TribLIVE

| Sports

 
Larger text Larger text Smaller text Smaller text | Order Photo Reprints

Pitt defense still seeking identity

AP
Pitt defensive lineman Bryan Murphy (93) is congratulated by linebacker Anthony Gonzalez (28) after sacking Old Dominion quarterback Taylor Heinicke (14) in the second quarter Saturday, Oct. 19, 2013, at Heinz Field.

ACC Videos

Email Newsletters

Click here to sign up for one of our email newsletters.

'American Coyotes' Series

Traveling by Jeep, boat and foot, Tribune-Review investigative reporter Carl Prine and photojournalist Justin Merriman covered nearly 2,000 miles over two months along the border with Mexico to report on coyotes — the human traffickers who bring illegal immigrants into the United States. Most are Americans working for money and/or drugs. This series reports how their operations have a major impact on life for residents and the environment along the border — and beyond.

Friday, Oct. 25, 2013, 9:11 p.m.
 

The game doesn't sound complicated. The defense finds the man with the football and puts him on the ground.

Simple? Not quite.

The trouble with the college version of the game is that the players are young, easily distracted and — many times — in a system that doesn't fit their talents.

Sometimes, the coach gets fired or leaves. Then, a new coach with new ideas arrives and is faced with several players he didn't recruit.

The Pitt defense, which holds the key to defeating Navy on Saturday at Navy-Marine Corps Stadium in Annapolis, Md., has undergone many face changes.

Matt House is the fourth man to hold the title of Pitt defensive coordinator since 2010.

House replaced Dave Huxtable, who left after last season to join the North Carolina State staff. House changed the design of the defense from less man-to-man to more zone schemes.

“The guys are working hard to get the concept,” House said.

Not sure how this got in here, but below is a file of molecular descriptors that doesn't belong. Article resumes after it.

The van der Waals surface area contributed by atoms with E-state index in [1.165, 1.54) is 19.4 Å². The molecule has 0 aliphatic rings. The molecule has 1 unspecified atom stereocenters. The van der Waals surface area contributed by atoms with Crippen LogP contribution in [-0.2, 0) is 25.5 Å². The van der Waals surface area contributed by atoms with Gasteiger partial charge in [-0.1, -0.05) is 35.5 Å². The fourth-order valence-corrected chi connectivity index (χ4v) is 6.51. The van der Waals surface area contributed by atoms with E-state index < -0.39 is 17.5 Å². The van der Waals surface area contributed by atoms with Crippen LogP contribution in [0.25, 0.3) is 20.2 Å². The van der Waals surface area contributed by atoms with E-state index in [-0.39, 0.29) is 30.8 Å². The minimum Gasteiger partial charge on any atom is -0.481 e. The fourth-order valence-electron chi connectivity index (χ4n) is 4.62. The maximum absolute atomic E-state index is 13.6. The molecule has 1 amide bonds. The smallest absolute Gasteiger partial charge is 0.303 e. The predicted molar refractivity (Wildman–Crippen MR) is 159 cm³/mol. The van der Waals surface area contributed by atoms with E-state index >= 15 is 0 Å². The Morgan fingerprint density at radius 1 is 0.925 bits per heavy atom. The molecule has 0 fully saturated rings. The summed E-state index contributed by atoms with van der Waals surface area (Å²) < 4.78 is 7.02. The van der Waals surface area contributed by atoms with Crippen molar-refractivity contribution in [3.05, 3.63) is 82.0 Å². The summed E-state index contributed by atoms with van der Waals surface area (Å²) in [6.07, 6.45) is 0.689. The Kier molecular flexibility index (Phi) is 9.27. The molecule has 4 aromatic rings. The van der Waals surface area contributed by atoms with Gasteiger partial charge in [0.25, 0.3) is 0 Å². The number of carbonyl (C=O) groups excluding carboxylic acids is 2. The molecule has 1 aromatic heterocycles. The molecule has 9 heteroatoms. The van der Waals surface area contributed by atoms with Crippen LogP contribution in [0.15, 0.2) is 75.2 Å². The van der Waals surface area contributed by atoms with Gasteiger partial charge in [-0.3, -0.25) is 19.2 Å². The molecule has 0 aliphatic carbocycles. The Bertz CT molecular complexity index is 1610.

Pitt has won four of six games, but it allowed three touchdowns each in victories against lightweights New Mexico and Old Dominion.

Navy, which is sixth in the nation in rushing yardage (304.2 ypg.), won't be an easy offense to solve.

“You have to account for the dive, you have to account for the quarterback, you have to account for the pitch, you have to be aware of the play action,” Pitt coach Paul Chryst said.

Pitt's defenders must do all that while trying to avoid Navy's cut-block tactics that can be a problem if you're not alert.

“I don't think you can ever get used to the speed,” House said, “especially the speed in which those guys are going to get cut.”

Navy quarterback Keenan Reynolds makes the offense work with quick feet, intelligence and a strong arm.

“He runs their offense well,” House said. “He's definitely not like some option quarterbacks. They can't throw the ball across the field. He can.”

Pitt can expect a heavy dose of run plays. Navy went to the ground on 93 of 106 snaps in a double-overtime loss to Toledo last week.

But Reynolds also threw for 233 yards with only 10 completions while defeating Delaware, 51-7.

“It's all because they mess with your eyes with play action,” House said.

Navy catches Pitt in a weakened situation, with defensive end Ejuan Price out indefinitely with a back injury. That leaves the position to Bryan Murphy, Dave Durham and freshman Shakir Soto.

House hopes fatigue doesn't become a significant factor.

“If you don't rotate guys, you get worn out,” he said.

Jerry DiPaola is a staff writer for Trib Total Media. Reach him at jdipaola@tribweb.com or via Twitter @JDiPaola_Trib.

Subscribe today! Click here for our subscription offers.

 

 

 


Show commenting policy

Most-Read Pitt

  1. As college football training camps open, defenses fall under microscope
  2. Pitt’s Blair faces court date on DUI charge
  3. Pitt, McConnell-Serio agree to new contract through 2020-21 season
  4. Preseason honors piling up for former Pitt tackle Bisnowaty